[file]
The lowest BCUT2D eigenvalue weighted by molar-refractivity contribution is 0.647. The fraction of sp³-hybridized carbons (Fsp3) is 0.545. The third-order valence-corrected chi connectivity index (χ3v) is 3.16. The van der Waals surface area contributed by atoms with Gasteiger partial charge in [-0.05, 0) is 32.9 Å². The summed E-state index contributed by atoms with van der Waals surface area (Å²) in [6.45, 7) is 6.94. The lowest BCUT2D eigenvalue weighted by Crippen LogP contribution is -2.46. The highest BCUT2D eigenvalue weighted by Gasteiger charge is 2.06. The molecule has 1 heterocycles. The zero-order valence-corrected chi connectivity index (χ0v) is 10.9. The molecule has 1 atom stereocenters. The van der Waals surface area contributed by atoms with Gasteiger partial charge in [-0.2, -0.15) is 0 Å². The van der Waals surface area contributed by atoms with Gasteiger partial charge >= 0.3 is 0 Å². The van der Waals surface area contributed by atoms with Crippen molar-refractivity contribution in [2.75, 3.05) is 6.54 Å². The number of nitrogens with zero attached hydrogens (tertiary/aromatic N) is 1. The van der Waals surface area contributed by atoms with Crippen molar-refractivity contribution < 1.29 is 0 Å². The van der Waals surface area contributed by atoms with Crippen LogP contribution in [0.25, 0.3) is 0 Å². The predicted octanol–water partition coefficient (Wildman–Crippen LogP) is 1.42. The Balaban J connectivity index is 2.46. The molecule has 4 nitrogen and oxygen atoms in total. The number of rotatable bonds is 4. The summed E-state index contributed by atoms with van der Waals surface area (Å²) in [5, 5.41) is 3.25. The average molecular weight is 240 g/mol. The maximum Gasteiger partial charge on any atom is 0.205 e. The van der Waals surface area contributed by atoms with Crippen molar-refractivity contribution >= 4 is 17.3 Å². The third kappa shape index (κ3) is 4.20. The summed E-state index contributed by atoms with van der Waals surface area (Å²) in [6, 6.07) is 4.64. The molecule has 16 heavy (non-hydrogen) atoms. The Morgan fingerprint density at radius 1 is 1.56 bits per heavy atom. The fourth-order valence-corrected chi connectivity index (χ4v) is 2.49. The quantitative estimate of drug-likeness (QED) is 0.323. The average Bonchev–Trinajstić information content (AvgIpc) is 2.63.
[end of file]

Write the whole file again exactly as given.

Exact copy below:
The lowest BCUT2D eigenvalue weighted by molar-refractivity contribution is 0.647. The fraction of sp³-hybridized carbons (Fsp3) is 0.545. The third-order valence-corrected chi connectivity index (χ3v) is 3.16. The van der Waals surface area contributed by atoms with Gasteiger partial charge in [-0.05, 0) is 32.9 Å². The summed E-state index contributed by atoms with van der Waals surface area (Å²) in [6.45, 7) is 6.94. The lowest BCUT2D eigenvalue weighted by Crippen LogP contribution is -2.46. The highest BCUT2D eigenvalue weighted by Gasteiger charge is 2.06. The molecule has 1 heterocycles. The zero-order valence-corrected chi connectivity index (χ0v) is 10.9. The molecule has 1 atom stereocenters. The van der Waals surface area contributed by atoms with Gasteiger partial charge in [-0.2, -0.15) is 0 Å². The van der Waals surface area contributed by atoms with Gasteiger partial charge >= 0.3 is 0 Å². The van der Waals surface area contributed by atoms with Crippen molar-refractivity contribution in [2.75, 3.05) is 6.54 Å². The number of nitrogens with zero attached hydrogens (tertiary/aromatic N) is 1. The van der Waals surface area contributed by atoms with Crippen molar-refractivity contribution < 1.29 is 0 Å². The van der Waals surface area contributed by atoms with Crippen LogP contribution in [0.25, 0.3) is 0 Å². The predicted octanol–water partition coefficient (Wildman–Crippen LogP) is 1.42. The Balaban J connectivity index is 2.46. The molecule has 4 nitrogen and oxygen atoms in total. The number of rotatable bonds is 4. The summed E-state index contributed by atoms with van der Waals surface area (Å²) in [5, 5.41) is 3.25. The average molecular weight is 240 g/mol. The maximum Gasteiger partial charge on any atom is 0.205 e. The van der Waals surface area contributed by atoms with Crippen molar-refractivity contribution >= 4 is 17.3 Å². The third kappa shape index (κ3) is 4.20. The summed E-state index contributed by atoms with van der Waals surface area (Å²) in [6, 6.07) is 4.64. The molecule has 16 heavy (non-hydrogen) atoms. The Morgan fingerprint density at radius 1 is 1.56 bits per heavy atom. The fourth-order valence-corrected chi connectivity index (χ4v) is 2.49. The quantitative estimate of drug-likeness (QED) is 0.323. The average Bonchev–Trinajstić information content (AvgIpc) is 2.63.